Fiat money at banks may be bailed out by central banks. In crypto exchanges it will be a permanent loss. Banks are supported by the elites, special interests, and the political class.

Exchanges are virtually under attack by these groups and regulators are acting as obstruction agents putting obstacles and pushing these services into submission or to directly shut them down.

Again, the only way to own ETC safely is by controlling the private keys directly.

The Gold Ownership Fallacy

Unfortunately there are many who are falling for a trick in the blockchain industry which is owning gold or other external assets through these systems. When one owns the native cryptocurrency or a token inside a blockchain it is a true possession because the assets are also inside the network.

When one owns gold, an external physical asset, through a blockchain, it is exactly the same as having a gold certificate in a bank or broker. There is no guarantee that whichever setup was created to represent the gold on the blockchain, that that setup will be safe and that the gold will be actually there.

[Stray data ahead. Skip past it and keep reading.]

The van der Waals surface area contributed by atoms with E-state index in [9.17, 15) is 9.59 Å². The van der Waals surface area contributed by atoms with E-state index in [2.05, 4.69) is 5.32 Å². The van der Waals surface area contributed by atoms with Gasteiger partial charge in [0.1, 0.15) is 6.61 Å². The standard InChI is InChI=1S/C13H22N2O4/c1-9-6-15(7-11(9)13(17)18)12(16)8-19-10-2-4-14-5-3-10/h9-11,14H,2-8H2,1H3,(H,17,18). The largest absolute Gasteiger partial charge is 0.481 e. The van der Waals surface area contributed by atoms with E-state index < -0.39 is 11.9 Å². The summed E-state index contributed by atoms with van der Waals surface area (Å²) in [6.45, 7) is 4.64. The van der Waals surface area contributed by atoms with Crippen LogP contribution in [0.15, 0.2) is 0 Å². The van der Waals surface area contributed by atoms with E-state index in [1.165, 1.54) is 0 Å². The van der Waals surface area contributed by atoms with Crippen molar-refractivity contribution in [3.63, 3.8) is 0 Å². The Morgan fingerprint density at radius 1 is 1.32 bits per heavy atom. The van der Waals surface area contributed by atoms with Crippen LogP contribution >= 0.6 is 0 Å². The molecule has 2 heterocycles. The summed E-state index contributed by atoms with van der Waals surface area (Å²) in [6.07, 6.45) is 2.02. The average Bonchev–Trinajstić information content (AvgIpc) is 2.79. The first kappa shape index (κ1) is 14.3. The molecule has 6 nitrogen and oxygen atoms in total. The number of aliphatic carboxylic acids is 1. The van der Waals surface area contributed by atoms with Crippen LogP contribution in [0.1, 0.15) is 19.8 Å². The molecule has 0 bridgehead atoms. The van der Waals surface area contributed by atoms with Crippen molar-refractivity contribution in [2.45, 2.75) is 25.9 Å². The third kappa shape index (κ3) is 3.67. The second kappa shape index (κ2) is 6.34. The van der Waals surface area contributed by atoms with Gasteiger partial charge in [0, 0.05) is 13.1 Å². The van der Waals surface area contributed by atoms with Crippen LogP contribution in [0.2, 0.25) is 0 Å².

The only way to own gold safely is to have it physically in one’s possession, just as owning ETC through the private key is the real direct possession and control of the asset.

The Power and Responsibility of Self Custody

In summary, holding ETC in an address that one controls through the private key is the most revolutionary, secure, and conservative way of owing the money.

ETC does not have fractional reserve, debt, debasement, or default risks, has manageable legal and technical access risks, and manageable price and return risks if held static in addresses.

This is why it is enormously valuable during banking crises.

However, this poses a new dilemma, which is a consequence of the change of paradigm that a true decentralized blockchain as ETC brings to the world, which is that users now need to start learning how to manage their private keys in a safe way so that the risk of losing them, thus losing possession of the ETC, is minimized.

But this will be a topic of another post!

Thank you for reading this article!

To learn more about ETC please go to: https://ethereumclassic.org